Her work on Act 46 with communities throughout Vermont alone reveals her commitment to creating a structure for Vermont that reflects 21st century educational structures and student needs. Recognizing Vermont’s declining student population and the diverse needs of students and families, she set about making changes in a collaborative manner. She consistently considers all students, those of wealth and poverty, gifted and challenged, rural and urban. This awareness is accompanied by a deep understanding of the increasingly diverse cultural, racial and family profiles within the state, as well as the impact of substance use, including opiates, on children’s educational access and well-being. She is also cognizant of the fiscal efficiencies needed to maintain and strengthen an effective educational system in Vermont.

I mourn the loss of her integrity, sensibilities and talents within Vermont’s Agency of Education.

Jo-Anne Unruh

Hartford

The writer is a former special education administrator for the Hartford School District, and retired executive director of the Vermont Council of Special Education Administrators.

Story Gave Student Too Much Credit

While mostly balanced, your recent article gives too much credit to Vermont Law School student Sissy Bradford as a firebrand when she is not (“VLS Student Rankles Classmates, Administrators,” April 8).

Bradford disregards general rules and takes umbrage when asked to follow established procedure, like any other student using all-school email lists. All students are asked to use their email responsibly, both as a means to ensure its utilitarian messaging purpose (test dates, class scheduling, interview dates, project coordination) and as a way to teach professionalism before entering the working world. Having access to all-school email is a privilege that she abuses. She pursues, inflames and sometimes instigates long reply-all email chains that clog inboxes, bury important messages and distract students from learning. This forces the administration to waste time and energy (and money) addressing student complaints and cries for help in limiting access to what was promised as a utilitarian tool.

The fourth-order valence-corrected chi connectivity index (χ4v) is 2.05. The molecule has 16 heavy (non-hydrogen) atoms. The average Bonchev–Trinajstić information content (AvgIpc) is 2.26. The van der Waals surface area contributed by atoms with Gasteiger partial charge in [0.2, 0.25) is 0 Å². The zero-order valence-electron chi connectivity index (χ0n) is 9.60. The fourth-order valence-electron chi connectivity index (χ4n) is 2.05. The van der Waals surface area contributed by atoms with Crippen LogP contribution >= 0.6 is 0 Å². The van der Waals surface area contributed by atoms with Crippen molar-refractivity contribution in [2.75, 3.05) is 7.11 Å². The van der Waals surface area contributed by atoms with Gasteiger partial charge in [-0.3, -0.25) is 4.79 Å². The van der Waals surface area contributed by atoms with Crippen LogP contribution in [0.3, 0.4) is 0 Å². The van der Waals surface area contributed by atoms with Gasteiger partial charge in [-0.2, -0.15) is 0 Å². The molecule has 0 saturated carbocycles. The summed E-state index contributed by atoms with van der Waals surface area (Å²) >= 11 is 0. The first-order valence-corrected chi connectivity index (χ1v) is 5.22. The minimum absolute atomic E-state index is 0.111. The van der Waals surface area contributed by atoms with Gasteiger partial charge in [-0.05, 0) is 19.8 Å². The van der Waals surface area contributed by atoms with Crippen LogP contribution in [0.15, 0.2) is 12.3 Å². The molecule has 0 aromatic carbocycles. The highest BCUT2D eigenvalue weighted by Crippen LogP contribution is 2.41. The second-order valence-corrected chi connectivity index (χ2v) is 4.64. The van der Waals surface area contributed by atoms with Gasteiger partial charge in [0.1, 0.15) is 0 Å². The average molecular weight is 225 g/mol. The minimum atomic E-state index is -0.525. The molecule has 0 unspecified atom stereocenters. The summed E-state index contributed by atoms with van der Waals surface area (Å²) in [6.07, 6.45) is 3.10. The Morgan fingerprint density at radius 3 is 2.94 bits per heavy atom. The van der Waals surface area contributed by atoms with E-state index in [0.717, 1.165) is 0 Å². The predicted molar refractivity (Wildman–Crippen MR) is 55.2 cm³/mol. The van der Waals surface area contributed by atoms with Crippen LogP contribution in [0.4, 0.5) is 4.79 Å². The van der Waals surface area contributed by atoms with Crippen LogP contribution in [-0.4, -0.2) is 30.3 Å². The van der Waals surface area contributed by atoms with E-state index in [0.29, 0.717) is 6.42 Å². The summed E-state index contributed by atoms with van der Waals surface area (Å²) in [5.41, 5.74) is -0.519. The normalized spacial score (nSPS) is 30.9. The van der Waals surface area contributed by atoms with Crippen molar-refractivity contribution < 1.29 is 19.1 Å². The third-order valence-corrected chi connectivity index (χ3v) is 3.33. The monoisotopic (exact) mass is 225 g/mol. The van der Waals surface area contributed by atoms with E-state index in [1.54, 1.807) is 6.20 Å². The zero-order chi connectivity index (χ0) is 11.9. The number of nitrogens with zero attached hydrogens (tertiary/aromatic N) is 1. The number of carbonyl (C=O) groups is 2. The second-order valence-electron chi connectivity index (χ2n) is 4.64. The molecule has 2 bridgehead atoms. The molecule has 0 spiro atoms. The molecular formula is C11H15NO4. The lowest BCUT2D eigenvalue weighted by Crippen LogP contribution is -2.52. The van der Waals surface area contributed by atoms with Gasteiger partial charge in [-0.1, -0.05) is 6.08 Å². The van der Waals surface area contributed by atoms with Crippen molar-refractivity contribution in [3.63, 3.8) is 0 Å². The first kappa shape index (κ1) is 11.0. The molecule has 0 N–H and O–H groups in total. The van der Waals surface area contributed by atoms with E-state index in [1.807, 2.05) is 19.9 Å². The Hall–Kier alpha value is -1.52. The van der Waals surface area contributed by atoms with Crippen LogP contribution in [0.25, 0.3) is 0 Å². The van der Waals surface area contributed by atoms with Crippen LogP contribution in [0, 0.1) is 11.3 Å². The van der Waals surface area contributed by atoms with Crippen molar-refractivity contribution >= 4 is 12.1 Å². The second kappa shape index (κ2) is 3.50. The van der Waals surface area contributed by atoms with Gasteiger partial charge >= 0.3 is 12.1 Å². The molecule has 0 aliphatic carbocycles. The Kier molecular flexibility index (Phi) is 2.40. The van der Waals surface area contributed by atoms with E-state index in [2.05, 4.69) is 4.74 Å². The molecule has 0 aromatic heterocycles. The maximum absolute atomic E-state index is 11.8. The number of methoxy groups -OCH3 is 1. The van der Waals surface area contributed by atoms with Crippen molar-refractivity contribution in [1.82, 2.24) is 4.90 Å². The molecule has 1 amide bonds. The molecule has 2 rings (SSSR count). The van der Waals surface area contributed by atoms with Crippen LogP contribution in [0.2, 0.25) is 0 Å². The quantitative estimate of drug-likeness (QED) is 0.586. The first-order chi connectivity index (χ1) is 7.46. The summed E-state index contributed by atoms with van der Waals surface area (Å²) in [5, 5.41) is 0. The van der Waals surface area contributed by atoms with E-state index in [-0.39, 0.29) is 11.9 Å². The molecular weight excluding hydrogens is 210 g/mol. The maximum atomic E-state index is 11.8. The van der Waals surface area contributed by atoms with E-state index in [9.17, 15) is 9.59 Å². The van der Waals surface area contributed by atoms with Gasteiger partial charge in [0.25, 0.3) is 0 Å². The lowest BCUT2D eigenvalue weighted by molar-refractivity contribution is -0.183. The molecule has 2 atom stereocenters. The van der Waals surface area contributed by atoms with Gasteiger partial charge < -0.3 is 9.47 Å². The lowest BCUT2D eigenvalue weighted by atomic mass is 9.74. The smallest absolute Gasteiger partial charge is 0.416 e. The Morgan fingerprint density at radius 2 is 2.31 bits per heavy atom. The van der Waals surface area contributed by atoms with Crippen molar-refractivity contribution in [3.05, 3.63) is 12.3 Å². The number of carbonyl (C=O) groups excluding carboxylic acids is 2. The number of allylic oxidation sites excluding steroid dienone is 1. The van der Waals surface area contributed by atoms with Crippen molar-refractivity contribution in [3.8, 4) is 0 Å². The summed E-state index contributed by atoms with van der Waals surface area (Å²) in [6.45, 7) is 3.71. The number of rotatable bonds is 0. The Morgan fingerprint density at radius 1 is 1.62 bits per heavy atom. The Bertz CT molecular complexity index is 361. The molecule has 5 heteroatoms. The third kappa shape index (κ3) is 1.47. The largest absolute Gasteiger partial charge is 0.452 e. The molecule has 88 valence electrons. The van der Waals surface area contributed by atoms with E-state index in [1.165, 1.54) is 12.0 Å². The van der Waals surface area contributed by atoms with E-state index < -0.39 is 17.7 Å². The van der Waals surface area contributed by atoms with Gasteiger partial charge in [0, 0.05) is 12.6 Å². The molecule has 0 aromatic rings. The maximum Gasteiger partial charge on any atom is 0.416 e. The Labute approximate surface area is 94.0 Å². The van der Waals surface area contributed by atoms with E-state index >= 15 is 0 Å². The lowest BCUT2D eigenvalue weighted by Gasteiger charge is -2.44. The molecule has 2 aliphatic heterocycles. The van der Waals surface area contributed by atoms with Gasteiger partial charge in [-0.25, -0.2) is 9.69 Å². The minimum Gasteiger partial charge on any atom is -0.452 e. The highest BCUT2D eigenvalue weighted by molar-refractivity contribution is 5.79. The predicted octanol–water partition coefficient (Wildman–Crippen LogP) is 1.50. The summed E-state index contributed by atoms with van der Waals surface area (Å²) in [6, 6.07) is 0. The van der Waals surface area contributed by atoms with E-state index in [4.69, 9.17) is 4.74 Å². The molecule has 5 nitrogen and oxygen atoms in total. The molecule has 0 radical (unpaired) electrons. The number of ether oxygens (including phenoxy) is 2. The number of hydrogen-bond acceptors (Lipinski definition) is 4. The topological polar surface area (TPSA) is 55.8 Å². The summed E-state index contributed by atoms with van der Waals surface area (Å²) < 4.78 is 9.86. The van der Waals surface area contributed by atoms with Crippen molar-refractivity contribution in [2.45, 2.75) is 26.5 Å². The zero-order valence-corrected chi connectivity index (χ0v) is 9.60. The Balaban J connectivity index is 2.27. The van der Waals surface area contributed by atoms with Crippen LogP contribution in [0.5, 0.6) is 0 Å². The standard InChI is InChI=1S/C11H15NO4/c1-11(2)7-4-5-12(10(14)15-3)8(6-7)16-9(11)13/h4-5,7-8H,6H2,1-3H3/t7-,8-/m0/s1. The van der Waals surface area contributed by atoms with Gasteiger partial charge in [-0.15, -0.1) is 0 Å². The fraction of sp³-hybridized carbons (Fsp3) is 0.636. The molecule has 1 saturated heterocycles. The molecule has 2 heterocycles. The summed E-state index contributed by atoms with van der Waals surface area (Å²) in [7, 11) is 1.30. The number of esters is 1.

Then there is the subject of Bradford’s casus belli, or more appropriately, casus du jour. Her claim to fame is the result of “righteous” indignation because the VLS administration wanted to know who made a penis sculpture on the school green during a week celebrating women. She — incorrectly — claimed that when a private institution removes offensive vandalism on private property in a forum not open to the public, then that violated the First Amendment. It did not.

Bradford has recently settled on VLS’s tuition increase as her “issue.” This discussion does have value. But Bradford is a person who is more concerned with voicing complaints than finding solutions or working with others.

Alfonso Villegas

The writer is a 2017 Vermont Law School graduate.

Bring Mascoma High a Title

The sure sign that spring is here is the upcoming high school baseball season. A recent article about Mascoma’s new varsity coach Dave Isom (“New Face, New Outlook: Isom Brings Youth to Royals,” March 27) triggered some fond and frustrating memories about playing baseball there.